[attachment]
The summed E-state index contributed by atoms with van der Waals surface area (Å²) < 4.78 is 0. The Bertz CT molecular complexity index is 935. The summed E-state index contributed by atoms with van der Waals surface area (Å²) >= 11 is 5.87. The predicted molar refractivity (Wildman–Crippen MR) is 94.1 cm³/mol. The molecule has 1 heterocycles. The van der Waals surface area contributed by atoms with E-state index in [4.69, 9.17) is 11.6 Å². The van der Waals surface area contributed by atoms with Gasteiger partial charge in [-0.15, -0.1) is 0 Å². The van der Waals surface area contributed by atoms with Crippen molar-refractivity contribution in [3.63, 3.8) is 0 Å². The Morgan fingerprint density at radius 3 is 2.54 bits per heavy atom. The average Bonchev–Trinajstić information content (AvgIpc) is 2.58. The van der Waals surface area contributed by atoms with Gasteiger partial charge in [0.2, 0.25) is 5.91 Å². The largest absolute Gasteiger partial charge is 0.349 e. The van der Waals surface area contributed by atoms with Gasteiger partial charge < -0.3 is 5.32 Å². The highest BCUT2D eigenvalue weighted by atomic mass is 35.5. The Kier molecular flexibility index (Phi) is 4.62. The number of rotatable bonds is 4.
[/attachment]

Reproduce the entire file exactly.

The summed E-state index contributed by atoms with van der Waals surface area (Å²) < 4.78 is 0. The Bertz CT molecular complexity index is 935. The summed E-state index contributed by atoms with van der Waals surface area (Å²) >= 11 is 5.87. The predicted molar refractivity (Wildman–Crippen MR) is 94.1 cm³/mol. The molecule has 1 heterocycles. The van der Waals surface area contributed by atoms with E-state index in [4.69, 9.17) is 11.6 Å². The van der Waals surface area contributed by atoms with Gasteiger partial charge in [-0.15, -0.1) is 0 Å². The van der Waals surface area contributed by atoms with Crippen molar-refractivity contribution in [3.63, 3.8) is 0 Å². The Morgan fingerprint density at radius 3 is 2.54 bits per heavy atom. The average Bonchev–Trinajstić information content (AvgIpc) is 2.58. The van der Waals surface area contributed by atoms with Gasteiger partial charge in [0.2, 0.25) is 5.91 Å². The largest absolute Gasteiger partial charge is 0.349 e. The van der Waals surface area contributed by atoms with Gasteiger partial charge < -0.3 is 5.32 Å². The highest BCUT2D eigenvalue weighted by atomic mass is 35.5. The Kier molecular flexibility index (Phi) is 4.62. The number of rotatable bonds is 4.